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double Random() // returns [0,1) {  static bool seeded(false);   if(!seeded)   {    srand(time(0));    seeded = true;   }    return static_cast<double>(rand())/static_cast<double>(RAND_MAX+1); }template <typename T> T Random(const T &min, const T &max) // returns [min,max) {  return min+static_cast<T>(static_cast<double>(max-min)*Random()); }

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Quote:
 Original post by smart_idiot *** Source Snippet Removed ***

Ooh! Templated! Very nice. I think I will use this. [smile]

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Well... rand() isn't bad, but it depends on what you are doing. Personally, I've never really run into a situation where rand() didn't do the job.

As far as other RNG algorithms go, I haven't tried any but I have heard of one called Mersenne Twister. It's supposedly pretty good and fast to compute..

roos

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++vote for Mersenne Twister.

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Quote:
 Original post by roosWell... rand() isn't bad, but it depends on what you are doing. Personally, I've never really run into a situation where rand() didn't do the job.As far as other RNG algorithms go, I haven't tried any but I have heard of one called Mersenne Twister. It's supposedly pretty good and fast to compute..roos

Quote:
 Original post by smart_idiot++vote for Mersenne Twister.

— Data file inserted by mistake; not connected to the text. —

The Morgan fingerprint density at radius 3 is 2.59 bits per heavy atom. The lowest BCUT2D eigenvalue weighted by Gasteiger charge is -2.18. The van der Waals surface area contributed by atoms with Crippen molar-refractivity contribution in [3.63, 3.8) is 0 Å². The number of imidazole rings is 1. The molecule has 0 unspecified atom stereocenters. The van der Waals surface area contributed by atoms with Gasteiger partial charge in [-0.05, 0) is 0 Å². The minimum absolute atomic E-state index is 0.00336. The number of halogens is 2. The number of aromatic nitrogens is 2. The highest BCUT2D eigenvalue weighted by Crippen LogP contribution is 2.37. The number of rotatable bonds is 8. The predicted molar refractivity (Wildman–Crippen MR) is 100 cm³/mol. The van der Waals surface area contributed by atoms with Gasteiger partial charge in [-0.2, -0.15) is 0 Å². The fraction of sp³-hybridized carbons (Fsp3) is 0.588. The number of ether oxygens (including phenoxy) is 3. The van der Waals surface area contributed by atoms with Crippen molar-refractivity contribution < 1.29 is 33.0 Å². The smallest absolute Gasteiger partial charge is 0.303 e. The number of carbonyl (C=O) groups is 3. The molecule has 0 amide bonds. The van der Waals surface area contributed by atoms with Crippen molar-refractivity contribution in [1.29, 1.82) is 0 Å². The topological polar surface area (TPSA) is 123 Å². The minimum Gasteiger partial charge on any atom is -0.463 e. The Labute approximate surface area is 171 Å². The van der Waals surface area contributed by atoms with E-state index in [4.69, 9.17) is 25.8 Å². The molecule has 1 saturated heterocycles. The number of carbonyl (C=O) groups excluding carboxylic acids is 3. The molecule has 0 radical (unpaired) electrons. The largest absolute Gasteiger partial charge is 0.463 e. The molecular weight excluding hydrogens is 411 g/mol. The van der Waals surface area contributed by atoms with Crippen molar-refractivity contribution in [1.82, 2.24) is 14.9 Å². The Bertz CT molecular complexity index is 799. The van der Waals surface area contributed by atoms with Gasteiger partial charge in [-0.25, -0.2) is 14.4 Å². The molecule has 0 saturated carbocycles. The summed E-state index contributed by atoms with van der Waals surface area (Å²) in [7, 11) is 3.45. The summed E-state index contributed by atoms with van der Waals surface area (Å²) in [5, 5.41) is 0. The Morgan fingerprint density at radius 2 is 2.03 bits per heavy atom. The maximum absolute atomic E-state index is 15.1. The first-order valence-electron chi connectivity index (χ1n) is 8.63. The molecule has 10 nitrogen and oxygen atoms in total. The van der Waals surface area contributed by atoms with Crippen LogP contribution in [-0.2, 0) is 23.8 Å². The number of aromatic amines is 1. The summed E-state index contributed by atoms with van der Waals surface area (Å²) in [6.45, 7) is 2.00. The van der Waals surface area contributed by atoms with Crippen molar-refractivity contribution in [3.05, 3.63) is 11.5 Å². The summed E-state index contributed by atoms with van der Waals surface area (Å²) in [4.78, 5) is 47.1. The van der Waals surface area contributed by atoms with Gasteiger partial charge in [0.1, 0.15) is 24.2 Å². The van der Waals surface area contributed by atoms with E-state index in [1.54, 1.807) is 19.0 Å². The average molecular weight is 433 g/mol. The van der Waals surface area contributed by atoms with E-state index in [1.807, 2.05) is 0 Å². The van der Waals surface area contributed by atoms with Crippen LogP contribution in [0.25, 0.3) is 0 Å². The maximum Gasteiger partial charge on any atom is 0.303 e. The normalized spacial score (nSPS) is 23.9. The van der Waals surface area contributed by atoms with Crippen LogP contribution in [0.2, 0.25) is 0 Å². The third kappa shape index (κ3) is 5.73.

This "Mersenne Twister" sounds very good; I just wikipediaed it. I'll go see what it does, thanks again roos/smart_idiot.

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Quote:
 Original post by roosActually, he's doing that part fine.The problem is in how you implemented RandomInt()... Try changing it to:return min + rand()%(max-min+1);...The reason your version didn't work is a little hard to explain. Let me just tell you this... rand() returns a number from 0 to 32,767 if I remember correctly. Now the thing is, every second, the 1st number returned by rand increases by 1 (this is because you are seeding based on time(NULL) which is in *seconds*).So, run your program the 1st time, maybe the 1st number returned is 9,124. Then wait 5 seconds, run it again, now it returns 9,129... And so on... Because of the way you set up your math though, 9,124 and 9,129 map to the same number. That's why it's better to use the modulus (%) operator.Hope that makes sense :)roos

Don't use the modulus operator. It is biased towards the low order bits, which are often less random than the high order bits. As you explain, consecutive calls to time(0) have most of their variation in those low order bits, so for that first call [and only for that first call], a modulus might well be a better move. But you only seed once, so in the long run his original implementation was not only fine, but preferable on many systems.

If you are running your program so quickly that you see such problems, just throw away your first value.
if(!g_seeded){    srand(time(0));    rand();    g_seeded = true;}

CM